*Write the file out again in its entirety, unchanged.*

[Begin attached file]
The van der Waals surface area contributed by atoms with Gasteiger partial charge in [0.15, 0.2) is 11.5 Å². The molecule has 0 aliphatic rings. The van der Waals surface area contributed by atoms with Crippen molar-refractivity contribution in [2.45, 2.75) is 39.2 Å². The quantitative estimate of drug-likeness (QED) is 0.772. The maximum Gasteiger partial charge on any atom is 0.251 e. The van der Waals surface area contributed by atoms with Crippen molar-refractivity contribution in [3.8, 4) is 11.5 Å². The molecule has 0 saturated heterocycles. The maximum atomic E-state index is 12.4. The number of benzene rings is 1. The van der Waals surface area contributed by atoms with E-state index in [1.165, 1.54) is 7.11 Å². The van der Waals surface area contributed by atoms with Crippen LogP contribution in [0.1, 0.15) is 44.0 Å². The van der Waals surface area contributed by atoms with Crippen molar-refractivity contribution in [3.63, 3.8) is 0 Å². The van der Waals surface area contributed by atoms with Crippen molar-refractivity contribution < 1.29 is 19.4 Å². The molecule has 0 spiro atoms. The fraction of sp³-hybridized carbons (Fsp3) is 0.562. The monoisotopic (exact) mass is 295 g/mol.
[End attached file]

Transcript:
The van der Waals surface area contributed by atoms with Gasteiger partial charge in [0.15, 0.2) is 11.5 Å². The molecule has 0 aliphatic rings. The van der Waals surface area contributed by atoms with Crippen molar-refractivity contribution in [2.45, 2.75) is 39.2 Å². The quantitative estimate of drug-likeness (QED) is 0.772. The maximum Gasteiger partial charge on any atom is 0.251 e. The van der Waals surface area contributed by atoms with Crippen molar-refractivity contribution in [3.8, 4) is 11.5 Å². The molecule has 0 saturated heterocycles. The maximum atomic E-state index is 12.4. The number of benzene rings is 1. The van der Waals surface area contributed by atoms with E-state index in [1.165, 1.54) is 7.11 Å². The van der Waals surface area contributed by atoms with Crippen LogP contribution in [0.1, 0.15) is 44.0 Å². The van der Waals surface area contributed by atoms with Crippen molar-refractivity contribution in [3.63, 3.8) is 0 Å². The van der Waals surface area contributed by atoms with Crippen molar-refractivity contribution < 1.29 is 19.4 Å². The molecule has 0 spiro atoms. The fraction of sp³-hybridized carbons (Fsp3) is 0.562. The monoisotopic (exact) mass is 295 g/mol.